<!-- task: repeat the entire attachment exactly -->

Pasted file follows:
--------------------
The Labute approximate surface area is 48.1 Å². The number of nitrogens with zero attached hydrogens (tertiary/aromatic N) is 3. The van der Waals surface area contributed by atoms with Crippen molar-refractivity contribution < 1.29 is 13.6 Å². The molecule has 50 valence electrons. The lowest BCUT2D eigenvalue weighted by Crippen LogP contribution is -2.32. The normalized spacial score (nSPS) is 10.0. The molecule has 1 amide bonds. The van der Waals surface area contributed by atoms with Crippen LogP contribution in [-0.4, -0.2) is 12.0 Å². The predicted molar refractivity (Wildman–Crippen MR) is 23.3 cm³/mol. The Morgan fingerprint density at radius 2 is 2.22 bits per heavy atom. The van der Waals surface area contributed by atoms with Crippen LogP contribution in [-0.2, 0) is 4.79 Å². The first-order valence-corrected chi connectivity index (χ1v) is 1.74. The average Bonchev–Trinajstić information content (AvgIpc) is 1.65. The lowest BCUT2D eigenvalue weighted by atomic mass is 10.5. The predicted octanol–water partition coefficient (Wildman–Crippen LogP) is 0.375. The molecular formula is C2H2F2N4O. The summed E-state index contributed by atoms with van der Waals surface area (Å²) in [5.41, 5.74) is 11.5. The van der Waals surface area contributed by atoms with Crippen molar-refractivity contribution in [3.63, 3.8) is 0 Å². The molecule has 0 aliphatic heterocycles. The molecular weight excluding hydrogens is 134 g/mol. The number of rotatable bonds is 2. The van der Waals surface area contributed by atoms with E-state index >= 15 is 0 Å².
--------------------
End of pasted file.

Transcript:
The Labute approximate surface area is 48.1 Å². The number of nitrogens with zero attached hydrogens (tertiary/aromatic N) is 3. The van der Waals surface area contributed by atoms with Crippen molar-refractivity contribution < 1.29 is 13.6 Å². The molecule has 50 valence electrons. The lowest BCUT2D eigenvalue weighted by Crippen LogP contribution is -2.32. The normalized spacial score (nSPS) is 10.0. The molecule has 1 amide bonds. The van der Waals surface area contributed by atoms with Crippen LogP contribution in [-0.4, -0.2) is 12.0 Å². The predicted molar refractivity (Wildman–Crippen MR) is 23.3 cm³/mol. The Morgan fingerprint density at radius 2 is 2.22 bits per heavy atom. The van der Waals surface area contributed by atoms with Crippen LogP contribution in [-0.2, 0) is 4.79 Å². The first-order valence-corrected chi connectivity index (χ1v) is 1.74. The average Bonchev–Trinajstić information content (AvgIpc) is 1.65. The lowest BCUT2D eigenvalue weighted by atomic mass is 10.5. The predicted octanol–water partition coefficient (Wildman–Crippen LogP) is 0.375. The molecular formula is C2H2F2N4O. The summed E-state index contributed by atoms with van der Waals surface area (Å²) in [5.41, 5.74) is 11.5. The van der Waals surface area contributed by atoms with Crippen molar-refractivity contribution in [3.63, 3.8) is 0 Å². The molecule has 0 aliphatic heterocycles. The molecular weight excluding hydrogens is 134 g/mol. The number of rotatable bonds is 2. The van der Waals surface area contributed by atoms with E-state index >= 15 is 0 Å².